“I remember once being much amused at seeing two partially intoxicated men engage in a fight with their great-coats on, which fight, after a long, and rather harmless contest, ended in each having fought himself out of his coat and into that of the other.” (From a “Letter to Henry L. Pierce and others” by Abraham Lincoln, dated April 6, 1859)
It seems Mr. Lincoln observed the pair of toxic masculines engaging in a performance of partisan politics. The two parties are constantly switching sides on matters. Each side of a disagreement is incredibly vehemently enough, arguing for a point that it was arguing against some time ago.
We see this happen with endless bickering over taxes, tax cuts, the debt ceiling, the filibuster, etc., with every turn of the U.S. election cycle. But the very peculiar phenomenon of the parties arguing themselves out of their respective positions and into the opposite pole of a profoundly contentious, difficult moral question has also characterized American politics throughout a generation.
“Right-wing Twitter thinks it’s such a massive own to point out that Democrats used to be the right-wing, racist, pro-KKK party in the South,” MSNBC’s Joy Reid wrote this week.
She scratched back, “like those of us who embrace history don’t know that. The reversal of the two parties is part of history.”
Then Reid indulged in one of my favorite pastimes, spreading around conspiracy theories about politicians. She said the Republican Party was conspiring to foment book-banning to prevent history from being taught in schools:
“This history is easily accessible to anyone who wishes to research it.” Sadly, it is rarely taught in schools. And what passes for the Republican Party today is doing everything it can to keep it that way, including inciting book-banning.”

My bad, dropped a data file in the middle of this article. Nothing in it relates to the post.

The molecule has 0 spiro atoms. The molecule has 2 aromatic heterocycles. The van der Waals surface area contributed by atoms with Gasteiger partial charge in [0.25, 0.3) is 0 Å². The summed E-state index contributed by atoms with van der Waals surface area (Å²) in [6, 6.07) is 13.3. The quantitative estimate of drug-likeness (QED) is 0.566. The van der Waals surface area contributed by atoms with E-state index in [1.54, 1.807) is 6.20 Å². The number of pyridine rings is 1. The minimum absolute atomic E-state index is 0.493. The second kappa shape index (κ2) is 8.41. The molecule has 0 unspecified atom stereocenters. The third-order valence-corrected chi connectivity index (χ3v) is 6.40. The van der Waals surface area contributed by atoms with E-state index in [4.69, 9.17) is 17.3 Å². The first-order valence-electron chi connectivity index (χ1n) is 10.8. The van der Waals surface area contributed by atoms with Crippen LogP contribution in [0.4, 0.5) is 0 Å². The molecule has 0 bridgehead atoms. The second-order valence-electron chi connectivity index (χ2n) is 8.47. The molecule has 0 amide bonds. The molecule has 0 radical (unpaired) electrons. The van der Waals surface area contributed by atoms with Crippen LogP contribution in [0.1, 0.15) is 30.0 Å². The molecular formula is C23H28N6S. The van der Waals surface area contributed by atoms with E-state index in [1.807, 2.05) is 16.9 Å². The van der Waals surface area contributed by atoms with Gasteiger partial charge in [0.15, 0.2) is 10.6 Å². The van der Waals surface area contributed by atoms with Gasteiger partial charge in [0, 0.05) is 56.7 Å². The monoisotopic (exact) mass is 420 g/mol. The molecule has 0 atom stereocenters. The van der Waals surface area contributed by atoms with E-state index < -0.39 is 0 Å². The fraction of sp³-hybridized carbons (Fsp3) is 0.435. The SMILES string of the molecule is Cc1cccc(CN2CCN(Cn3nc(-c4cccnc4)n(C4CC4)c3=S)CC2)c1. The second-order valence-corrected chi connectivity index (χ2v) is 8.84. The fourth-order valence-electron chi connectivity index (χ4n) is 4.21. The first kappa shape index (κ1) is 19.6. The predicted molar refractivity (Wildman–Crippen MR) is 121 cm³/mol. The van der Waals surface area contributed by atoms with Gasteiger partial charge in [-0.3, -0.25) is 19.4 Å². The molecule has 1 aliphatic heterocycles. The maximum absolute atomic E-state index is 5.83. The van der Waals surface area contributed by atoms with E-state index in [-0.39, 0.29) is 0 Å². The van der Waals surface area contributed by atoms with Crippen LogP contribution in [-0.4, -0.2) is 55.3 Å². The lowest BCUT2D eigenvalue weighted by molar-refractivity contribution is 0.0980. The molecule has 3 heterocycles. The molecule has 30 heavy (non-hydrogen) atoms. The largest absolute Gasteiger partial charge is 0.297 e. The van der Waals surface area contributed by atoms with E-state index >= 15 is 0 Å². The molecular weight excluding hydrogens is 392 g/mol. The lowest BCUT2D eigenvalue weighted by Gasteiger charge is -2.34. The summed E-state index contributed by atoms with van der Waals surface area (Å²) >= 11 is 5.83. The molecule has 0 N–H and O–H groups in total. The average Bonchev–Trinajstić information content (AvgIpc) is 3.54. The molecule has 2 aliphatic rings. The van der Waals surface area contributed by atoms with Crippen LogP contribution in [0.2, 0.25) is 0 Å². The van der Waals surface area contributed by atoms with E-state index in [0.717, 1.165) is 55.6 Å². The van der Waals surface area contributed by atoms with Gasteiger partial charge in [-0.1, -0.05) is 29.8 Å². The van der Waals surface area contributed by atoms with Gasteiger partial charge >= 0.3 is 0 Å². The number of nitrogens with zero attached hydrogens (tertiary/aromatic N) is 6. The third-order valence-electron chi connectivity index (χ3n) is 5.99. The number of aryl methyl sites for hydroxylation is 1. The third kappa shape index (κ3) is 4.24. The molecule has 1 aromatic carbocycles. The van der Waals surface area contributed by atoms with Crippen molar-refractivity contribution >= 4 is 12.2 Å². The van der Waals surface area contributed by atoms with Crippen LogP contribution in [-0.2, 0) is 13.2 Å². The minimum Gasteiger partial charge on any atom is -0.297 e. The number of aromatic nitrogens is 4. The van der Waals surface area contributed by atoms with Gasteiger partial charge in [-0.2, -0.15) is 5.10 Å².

Ms. Reid could do an episode on her show about it. Cable news audiences love it when they are surprised with an educational program and expect more of the disorientingly fast-paced, short news segments, as Glenn Beck found with his top-rated program on CNN Headline News and Fox News Network.
Beck found to his great success that audiences liked learning, and like a program, they could follow along with to gain understanding, rather than being jolted in turns by a string of disconnected news segments like so many news shows do today.
Joy Reid concludes: ‘“So if you want to “own the libs,” please come up with something more original than “the Democrats were the Klan party.” No sh** Sherlock. That’s why history is interesting.”’
Okay, here goes:
Suppose Republicans are the right-wing party in 2021, and Democrats are the left-wing party. Why do the Republicans cheer a joke-telling television celebrity from New York City (creative) who told some racist jokes to ease the tension, then was a pretty chill dude as president (liberal), and Democrats cheer an Emperor Palpatine-looking career Washington D.C. guy (establishmentarian), who’s Empire Strikes Back handing the American people with a vaccine mandate through OSHA (authoritarian)?
And why is it that creative types like Silicon Valley and universities are becoming establishmentarian and authoritarian? At the same time, your more straight buckle dudes and the wives they voted for Trump are going for the more creative candidates and more relaxed public policies?